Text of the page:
maximizing-your-profit-potential

Many business owners think that profit is the most important measure of financial performance, but this isn’t necessarily the case because profit is relative to the amount of money invested in a business. For example, a P100,000 net profit may not really be a good one if the investment is P2 million because the return on investment would be only 5 percent. However, if the investment is only P500,000 and the net profit is P100,000, the return on investment would be fantastic 20 percent!

Thus, you need to design a financial strategy that can help you achieve the highest possible return on your investment, and you can do this by developing a strategic profit model using the following three key indicators: profit margin, productivity, and financial leverage.

HOW TO COME UP WITH A PROFIT MARGIN

Profit margin is derived from dividing your net profit by your net sales. For example, a total net profit of P50,000 divided by net sales of P150,000 yields a net profit margin of 33 percent (P50,000/P150,000 = 0.33 x 100 percent = 33 percent). This percent profit margin indicates that for every P100 of your sales, you earn a P33 profit net of all expenses. Profit margins, of course, tend to fall when cost of sales or operating expenses increase. On the other hand, when you increase your selling price or increase your volume sales, profit margins go up.

You therefore need to manage your margin constantly to achieve your profit targets. For example, if your power cost shoots up because of an increase in electricity rates, you need to bring down your costs in other items or consider raising your selling price so you can keep your margin unchanged.

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Although margin management is a crucial component of the overall financial strategy of the your business, it doesn’t by itself provide a complete picture of your financial performance. You also need to have an indicator of your company’s productivity. This can be calculated by dividing your net sales with your total assets.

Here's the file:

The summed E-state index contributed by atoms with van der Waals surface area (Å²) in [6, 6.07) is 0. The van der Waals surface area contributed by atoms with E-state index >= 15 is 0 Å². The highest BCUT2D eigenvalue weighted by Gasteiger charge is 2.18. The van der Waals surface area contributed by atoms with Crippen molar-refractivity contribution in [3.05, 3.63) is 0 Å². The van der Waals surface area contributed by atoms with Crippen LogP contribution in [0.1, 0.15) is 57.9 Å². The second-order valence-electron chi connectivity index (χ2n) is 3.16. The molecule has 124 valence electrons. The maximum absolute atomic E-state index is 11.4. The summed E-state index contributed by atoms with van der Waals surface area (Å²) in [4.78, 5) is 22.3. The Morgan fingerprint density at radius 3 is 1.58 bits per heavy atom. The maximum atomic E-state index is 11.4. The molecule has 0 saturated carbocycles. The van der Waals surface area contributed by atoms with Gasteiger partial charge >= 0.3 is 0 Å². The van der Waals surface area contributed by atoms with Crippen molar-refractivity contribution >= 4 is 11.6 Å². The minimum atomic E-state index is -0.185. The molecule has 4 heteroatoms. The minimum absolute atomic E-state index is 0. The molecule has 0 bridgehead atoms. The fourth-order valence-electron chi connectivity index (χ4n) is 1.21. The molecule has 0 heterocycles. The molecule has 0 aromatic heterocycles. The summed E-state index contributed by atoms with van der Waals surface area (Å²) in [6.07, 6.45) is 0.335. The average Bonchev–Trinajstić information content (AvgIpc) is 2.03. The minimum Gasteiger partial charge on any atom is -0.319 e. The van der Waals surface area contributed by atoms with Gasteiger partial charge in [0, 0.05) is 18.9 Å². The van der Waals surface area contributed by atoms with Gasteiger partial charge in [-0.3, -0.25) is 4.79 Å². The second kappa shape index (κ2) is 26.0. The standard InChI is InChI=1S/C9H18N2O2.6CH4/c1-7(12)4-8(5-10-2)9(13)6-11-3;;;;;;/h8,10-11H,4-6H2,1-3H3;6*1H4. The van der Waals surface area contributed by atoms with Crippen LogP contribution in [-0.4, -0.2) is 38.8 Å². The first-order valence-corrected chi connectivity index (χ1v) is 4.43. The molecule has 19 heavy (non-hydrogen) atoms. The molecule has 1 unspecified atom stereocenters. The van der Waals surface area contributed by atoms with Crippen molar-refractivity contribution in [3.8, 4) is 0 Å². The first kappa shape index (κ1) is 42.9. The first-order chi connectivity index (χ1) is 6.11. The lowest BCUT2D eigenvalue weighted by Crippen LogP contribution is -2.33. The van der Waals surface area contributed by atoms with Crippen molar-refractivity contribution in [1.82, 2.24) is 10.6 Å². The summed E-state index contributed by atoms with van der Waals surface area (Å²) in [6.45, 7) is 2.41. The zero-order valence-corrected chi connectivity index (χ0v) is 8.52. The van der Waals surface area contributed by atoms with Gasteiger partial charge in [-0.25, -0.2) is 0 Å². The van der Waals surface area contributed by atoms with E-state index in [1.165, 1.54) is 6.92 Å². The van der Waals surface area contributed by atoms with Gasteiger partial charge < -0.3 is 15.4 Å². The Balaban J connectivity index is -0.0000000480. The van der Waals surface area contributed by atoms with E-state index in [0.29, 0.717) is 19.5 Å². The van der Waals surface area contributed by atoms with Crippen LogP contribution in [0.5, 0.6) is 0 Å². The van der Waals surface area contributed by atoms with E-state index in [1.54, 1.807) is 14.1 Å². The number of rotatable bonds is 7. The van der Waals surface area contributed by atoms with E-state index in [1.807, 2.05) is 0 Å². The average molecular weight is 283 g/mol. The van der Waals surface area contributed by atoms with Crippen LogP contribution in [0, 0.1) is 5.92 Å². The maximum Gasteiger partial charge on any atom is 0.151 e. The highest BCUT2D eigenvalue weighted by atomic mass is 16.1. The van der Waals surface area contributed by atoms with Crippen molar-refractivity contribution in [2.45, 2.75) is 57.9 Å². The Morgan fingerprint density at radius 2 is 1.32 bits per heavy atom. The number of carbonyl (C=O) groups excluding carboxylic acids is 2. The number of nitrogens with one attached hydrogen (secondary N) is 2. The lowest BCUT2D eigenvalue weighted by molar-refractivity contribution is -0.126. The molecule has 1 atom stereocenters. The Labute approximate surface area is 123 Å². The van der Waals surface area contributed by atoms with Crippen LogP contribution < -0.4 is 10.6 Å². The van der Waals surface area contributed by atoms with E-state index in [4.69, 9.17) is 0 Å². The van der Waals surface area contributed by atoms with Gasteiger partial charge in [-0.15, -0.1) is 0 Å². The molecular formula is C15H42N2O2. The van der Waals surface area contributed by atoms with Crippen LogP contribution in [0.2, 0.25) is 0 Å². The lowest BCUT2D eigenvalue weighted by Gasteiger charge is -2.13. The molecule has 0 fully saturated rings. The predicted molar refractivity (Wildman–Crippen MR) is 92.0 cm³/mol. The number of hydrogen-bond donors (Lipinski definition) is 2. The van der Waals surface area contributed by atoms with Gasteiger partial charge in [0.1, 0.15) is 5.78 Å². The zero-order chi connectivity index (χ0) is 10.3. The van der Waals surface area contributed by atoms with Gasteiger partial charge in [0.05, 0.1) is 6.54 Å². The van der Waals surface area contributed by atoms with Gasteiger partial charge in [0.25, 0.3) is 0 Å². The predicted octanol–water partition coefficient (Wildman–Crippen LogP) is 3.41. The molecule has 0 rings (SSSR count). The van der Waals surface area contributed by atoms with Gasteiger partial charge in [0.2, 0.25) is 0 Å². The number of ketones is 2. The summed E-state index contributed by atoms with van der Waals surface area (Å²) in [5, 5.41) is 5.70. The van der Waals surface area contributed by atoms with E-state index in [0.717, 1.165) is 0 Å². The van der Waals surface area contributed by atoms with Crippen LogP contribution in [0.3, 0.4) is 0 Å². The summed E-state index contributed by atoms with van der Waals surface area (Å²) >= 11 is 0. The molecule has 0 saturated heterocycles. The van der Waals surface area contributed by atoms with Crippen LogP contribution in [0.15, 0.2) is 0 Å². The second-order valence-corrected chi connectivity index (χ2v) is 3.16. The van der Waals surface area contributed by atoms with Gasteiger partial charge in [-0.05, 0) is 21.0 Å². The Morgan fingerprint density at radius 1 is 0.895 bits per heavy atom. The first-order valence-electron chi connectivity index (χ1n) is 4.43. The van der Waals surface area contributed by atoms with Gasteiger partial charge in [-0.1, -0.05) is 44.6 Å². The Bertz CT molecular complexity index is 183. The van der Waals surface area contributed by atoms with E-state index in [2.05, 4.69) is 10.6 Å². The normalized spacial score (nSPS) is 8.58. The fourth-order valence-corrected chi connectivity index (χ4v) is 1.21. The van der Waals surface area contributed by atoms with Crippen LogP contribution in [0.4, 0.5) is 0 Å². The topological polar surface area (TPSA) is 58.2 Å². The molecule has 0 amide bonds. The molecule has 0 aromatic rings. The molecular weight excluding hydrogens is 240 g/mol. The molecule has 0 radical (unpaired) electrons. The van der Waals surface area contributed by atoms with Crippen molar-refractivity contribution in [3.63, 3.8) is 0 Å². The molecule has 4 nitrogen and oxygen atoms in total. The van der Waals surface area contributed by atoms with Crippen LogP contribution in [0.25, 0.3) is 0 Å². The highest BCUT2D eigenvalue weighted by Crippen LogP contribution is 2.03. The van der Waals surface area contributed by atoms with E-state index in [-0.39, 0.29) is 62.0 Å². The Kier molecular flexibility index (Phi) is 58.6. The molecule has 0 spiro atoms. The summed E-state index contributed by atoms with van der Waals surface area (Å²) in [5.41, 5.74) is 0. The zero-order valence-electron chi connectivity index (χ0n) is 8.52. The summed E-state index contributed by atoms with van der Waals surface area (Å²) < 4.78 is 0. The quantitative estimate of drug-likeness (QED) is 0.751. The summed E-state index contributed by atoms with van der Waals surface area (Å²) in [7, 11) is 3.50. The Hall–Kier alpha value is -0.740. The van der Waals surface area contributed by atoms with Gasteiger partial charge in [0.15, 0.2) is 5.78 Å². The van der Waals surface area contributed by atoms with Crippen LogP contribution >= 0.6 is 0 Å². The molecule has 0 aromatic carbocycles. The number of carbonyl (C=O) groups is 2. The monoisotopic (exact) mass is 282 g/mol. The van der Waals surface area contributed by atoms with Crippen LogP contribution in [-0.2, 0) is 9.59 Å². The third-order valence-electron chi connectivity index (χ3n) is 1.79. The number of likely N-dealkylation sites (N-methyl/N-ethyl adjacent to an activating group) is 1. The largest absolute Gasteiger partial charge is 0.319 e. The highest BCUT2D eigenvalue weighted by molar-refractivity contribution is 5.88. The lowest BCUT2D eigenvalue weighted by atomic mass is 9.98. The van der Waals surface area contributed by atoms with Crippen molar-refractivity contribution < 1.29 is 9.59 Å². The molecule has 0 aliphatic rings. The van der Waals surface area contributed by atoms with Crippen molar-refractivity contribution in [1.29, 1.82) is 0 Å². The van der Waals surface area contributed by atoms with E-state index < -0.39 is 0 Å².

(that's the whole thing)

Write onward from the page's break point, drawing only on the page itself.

For example, if your total net sales is P150,000 and you have total assets of P1 million, your productivity ratio would be 15 percent (P150,000/P1 million = 0.15 x 100 percent = 15 percent). This ratio means that the business generates 15 centavos-worth of sales for every peso invested in assets.

The higher the productivity ratio, the better for you because it indicates how productively your management has used your company’s resources to generate sales. However, it is possible for you to have a high profit margin but a low productivity ratio. This happens when you have excess cash in the bank, or when you have large uncollected accounts receivables or when you have invested too much in largely idle real estate.

PROFIT MODEL CHECKLIST

After looking at the asset management side of your business, you now need to check the liability side, which can be measured by your financial leverage. Leverage is computed as total assets divided by net equity. Net equity, sometimes called net worth, is the amount of money that you have actually invested in the business.

Assume, for instance, that you have total assets of P1 million and equity of P500,000. To compute for the leverage ratio, you need to divide P1 million by P500,000, which yields a leverage ratio of 2.0 (P1,000,00/P500,000 = 2.0).